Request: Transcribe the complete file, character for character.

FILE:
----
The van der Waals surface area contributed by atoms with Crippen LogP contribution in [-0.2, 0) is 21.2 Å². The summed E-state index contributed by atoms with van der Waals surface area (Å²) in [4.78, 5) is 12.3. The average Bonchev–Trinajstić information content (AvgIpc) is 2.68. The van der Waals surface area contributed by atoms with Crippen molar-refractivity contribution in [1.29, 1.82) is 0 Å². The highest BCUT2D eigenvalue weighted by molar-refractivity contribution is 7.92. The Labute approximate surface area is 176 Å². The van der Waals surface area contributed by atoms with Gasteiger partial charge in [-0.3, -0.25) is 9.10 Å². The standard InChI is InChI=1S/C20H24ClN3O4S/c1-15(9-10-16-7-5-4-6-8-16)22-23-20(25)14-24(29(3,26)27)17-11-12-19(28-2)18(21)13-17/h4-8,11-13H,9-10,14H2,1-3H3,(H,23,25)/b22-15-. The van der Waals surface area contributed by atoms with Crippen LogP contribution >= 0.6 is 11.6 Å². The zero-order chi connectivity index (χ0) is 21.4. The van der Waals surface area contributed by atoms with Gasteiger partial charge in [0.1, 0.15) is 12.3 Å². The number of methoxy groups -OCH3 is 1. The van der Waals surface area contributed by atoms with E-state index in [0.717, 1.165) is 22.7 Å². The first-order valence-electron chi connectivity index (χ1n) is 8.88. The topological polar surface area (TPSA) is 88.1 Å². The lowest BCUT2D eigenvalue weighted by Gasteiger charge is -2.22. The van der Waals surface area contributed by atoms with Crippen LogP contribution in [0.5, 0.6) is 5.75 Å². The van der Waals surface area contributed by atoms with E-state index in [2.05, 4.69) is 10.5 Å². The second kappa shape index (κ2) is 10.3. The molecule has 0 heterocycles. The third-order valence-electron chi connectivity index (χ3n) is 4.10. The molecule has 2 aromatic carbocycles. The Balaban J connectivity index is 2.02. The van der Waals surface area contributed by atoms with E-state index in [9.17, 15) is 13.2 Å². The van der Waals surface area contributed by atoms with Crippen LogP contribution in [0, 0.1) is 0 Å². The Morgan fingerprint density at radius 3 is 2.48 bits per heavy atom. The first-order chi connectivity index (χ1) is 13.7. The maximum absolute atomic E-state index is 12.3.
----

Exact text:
The van der Waals surface area contributed by atoms with Crippen LogP contribution in [-0.2, 0) is 21.2 Å². The summed E-state index contributed by atoms with van der Waals surface area (Å²) in [4.78, 5) is 12.3. The average Bonchev–Trinajstić information content (AvgIpc) is 2.68. The van der Waals surface area contributed by atoms with Crippen molar-refractivity contribution in [1.29, 1.82) is 0 Å². The highest BCUT2D eigenvalue weighted by molar-refractivity contribution is 7.92. The Labute approximate surface area is 176 Å². The van der Waals surface area contributed by atoms with Gasteiger partial charge in [-0.3, -0.25) is 9.10 Å². The standard InChI is InChI=1S/C20H24ClN3O4S/c1-15(9-10-16-7-5-4-6-8-16)22-23-20(25)14-24(29(3,26)27)17-11-12-19(28-2)18(21)13-17/h4-8,11-13H,9-10,14H2,1-3H3,(H,23,25)/b22-15-. The van der Waals surface area contributed by atoms with Crippen LogP contribution >= 0.6 is 11.6 Å². The zero-order chi connectivity index (χ0) is 21.4. The van der Waals surface area contributed by atoms with Gasteiger partial charge in [0.1, 0.15) is 12.3 Å². The number of methoxy groups -OCH3 is 1. The van der Waals surface area contributed by atoms with E-state index in [0.717, 1.165) is 22.7 Å². The first-order valence-electron chi connectivity index (χ1n) is 8.88. The topological polar surface area (TPSA) is 88.1 Å². The lowest BCUT2D eigenvalue weighted by Gasteiger charge is -2.22. The van der Waals surface area contributed by atoms with Crippen LogP contribution in [0.5, 0.6) is 5.75 Å². The van der Waals surface area contributed by atoms with E-state index in [2.05, 4.69) is 10.5 Å². The second kappa shape index (κ2) is 10.3. The molecule has 0 heterocycles. The third-order valence-electron chi connectivity index (χ3n) is 4.10. The molecule has 2 aromatic carbocycles. The Balaban J connectivity index is 2.02. The van der Waals surface area contributed by atoms with E-state index in [9.17, 15) is 13.2 Å². The van der Waals surface area contributed by atoms with Crippen LogP contribution in [0, 0.1) is 0 Å². The Morgan fingerprint density at radius 3 is 2.48 bits per heavy atom. The first-order chi connectivity index (χ1) is 13.7. The maximum absolute atomic E-state index is 12.3.